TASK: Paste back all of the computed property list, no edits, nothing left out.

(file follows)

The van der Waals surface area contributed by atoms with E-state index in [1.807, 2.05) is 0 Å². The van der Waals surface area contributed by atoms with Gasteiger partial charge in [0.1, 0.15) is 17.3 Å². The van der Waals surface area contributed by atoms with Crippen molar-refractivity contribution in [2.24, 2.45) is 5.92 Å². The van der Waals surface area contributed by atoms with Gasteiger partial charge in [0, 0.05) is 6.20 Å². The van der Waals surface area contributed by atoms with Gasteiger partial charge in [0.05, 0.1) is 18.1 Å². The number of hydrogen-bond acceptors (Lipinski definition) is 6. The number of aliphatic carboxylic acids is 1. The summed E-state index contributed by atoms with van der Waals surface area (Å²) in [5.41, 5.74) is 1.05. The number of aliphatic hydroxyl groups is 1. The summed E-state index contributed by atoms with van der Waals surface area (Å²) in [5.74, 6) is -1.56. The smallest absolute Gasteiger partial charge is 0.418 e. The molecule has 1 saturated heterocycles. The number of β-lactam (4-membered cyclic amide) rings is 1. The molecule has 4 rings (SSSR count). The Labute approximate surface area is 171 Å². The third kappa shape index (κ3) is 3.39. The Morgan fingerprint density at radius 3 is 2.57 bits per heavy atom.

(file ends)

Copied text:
The van der Waals surface area contributed by atoms with E-state index in [1.807, 2.05) is 0 Å². The van der Waals surface area contributed by atoms with Gasteiger partial charge in [0.1, 0.15) is 17.3 Å². The van der Waals surface area contributed by atoms with Crippen molar-refractivity contribution in [2.24, 2.45) is 5.92 Å². The van der Waals surface area contributed by atoms with Gasteiger partial charge in [0, 0.05) is 6.20 Å². The van der Waals surface area contributed by atoms with Gasteiger partial charge in [0.05, 0.1) is 18.1 Å². The number of hydrogen-bond acceptors (Lipinski definition) is 6. The number of aliphatic carboxylic acids is 1. The summed E-state index contributed by atoms with van der Waals surface area (Å²) in [5.41, 5.74) is 1.05. The number of aliphatic hydroxyl groups is 1. The summed E-state index contributed by atoms with van der Waals surface area (Å²) in [5.74, 6) is -1.56. The smallest absolute Gasteiger partial charge is 0.418 e. The molecule has 1 saturated heterocycles. The number of β-lactam (4-membered cyclic amide) rings is 1. The molecule has 4 rings (SSSR count). The Labute approximate surface area is 171 Å². The third kappa shape index (κ3) is 3.39. The Morgan fingerprint density at radius 3 is 2.57 bits per heavy atom.